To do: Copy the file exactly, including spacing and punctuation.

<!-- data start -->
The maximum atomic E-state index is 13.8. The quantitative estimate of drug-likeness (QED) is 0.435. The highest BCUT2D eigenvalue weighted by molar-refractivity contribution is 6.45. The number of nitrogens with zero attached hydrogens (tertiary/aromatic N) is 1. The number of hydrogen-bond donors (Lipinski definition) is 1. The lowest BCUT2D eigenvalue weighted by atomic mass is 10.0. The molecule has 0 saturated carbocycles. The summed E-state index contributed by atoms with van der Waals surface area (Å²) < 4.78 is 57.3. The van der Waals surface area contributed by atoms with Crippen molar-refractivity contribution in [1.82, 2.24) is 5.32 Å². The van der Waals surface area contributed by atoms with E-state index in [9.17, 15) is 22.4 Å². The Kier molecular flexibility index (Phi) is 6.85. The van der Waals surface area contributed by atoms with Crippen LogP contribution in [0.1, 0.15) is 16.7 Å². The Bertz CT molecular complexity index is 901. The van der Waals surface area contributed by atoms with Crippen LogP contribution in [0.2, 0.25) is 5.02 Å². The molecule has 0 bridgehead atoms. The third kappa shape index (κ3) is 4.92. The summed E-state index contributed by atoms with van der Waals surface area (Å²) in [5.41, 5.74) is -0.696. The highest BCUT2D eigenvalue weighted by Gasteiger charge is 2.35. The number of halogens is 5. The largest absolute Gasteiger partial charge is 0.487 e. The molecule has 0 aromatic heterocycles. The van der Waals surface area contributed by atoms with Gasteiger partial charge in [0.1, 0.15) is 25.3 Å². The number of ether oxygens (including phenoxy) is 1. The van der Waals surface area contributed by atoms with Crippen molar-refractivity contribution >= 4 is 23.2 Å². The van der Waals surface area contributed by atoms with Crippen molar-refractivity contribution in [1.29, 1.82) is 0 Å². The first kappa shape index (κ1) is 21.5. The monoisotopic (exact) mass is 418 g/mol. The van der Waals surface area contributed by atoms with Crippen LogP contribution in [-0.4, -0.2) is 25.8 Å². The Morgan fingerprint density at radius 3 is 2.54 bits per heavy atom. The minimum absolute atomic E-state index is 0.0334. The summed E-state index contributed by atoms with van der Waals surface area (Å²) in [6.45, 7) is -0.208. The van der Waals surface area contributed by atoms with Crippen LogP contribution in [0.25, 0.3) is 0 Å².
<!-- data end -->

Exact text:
The maximum atomic E-state index is 13.8. The quantitative estimate of drug-likeness (QED) is 0.435. The highest BCUT2D eigenvalue weighted by molar-refractivity contribution is 6.45. The number of nitrogens with zero attached hydrogens (tertiary/aromatic N) is 1. The number of hydrogen-bond donors (Lipinski definition) is 1. The lowest BCUT2D eigenvalue weighted by atomic mass is 10.0. The molecule has 0 saturated carbocycles. The summed E-state index contributed by atoms with van der Waals surface area (Å²) < 4.78 is 57.3. The van der Waals surface area contributed by atoms with Crippen molar-refractivity contribution in [1.82, 2.24) is 5.32 Å². The van der Waals surface area contributed by atoms with E-state index in [9.17, 15) is 22.4 Å². The Kier molecular flexibility index (Phi) is 6.85. The van der Waals surface area contributed by atoms with Crippen LogP contribution in [0.1, 0.15) is 16.7 Å². The Bertz CT molecular complexity index is 901. The van der Waals surface area contributed by atoms with Crippen LogP contribution in [0.2, 0.25) is 5.02 Å². The molecule has 0 bridgehead atoms. The third kappa shape index (κ3) is 4.92. The summed E-state index contributed by atoms with van der Waals surface area (Å²) in [5.41, 5.74) is -0.696. The highest BCUT2D eigenvalue weighted by Gasteiger charge is 2.35. The number of halogens is 5. The largest absolute Gasteiger partial charge is 0.487 e. The molecule has 0 aromatic heterocycles. The van der Waals surface area contributed by atoms with Gasteiger partial charge in [0.1, 0.15) is 25.3 Å². The number of ether oxygens (including phenoxy) is 1. The van der Waals surface area contributed by atoms with Crippen molar-refractivity contribution >= 4 is 23.2 Å². The van der Waals surface area contributed by atoms with Crippen molar-refractivity contribution in [1.29, 1.82) is 0 Å². The first kappa shape index (κ1) is 21.5. The monoisotopic (exact) mass is 418 g/mol. The van der Waals surface area contributed by atoms with Crippen LogP contribution in [-0.4, -0.2) is 25.8 Å². The Morgan fingerprint density at radius 3 is 2.54 bits per heavy atom. The minimum absolute atomic E-state index is 0.0334. The summed E-state index contributed by atoms with van der Waals surface area (Å²) in [6.45, 7) is -0.208. The van der Waals surface area contributed by atoms with Crippen LogP contribution in [0.25, 0.3) is 0 Å².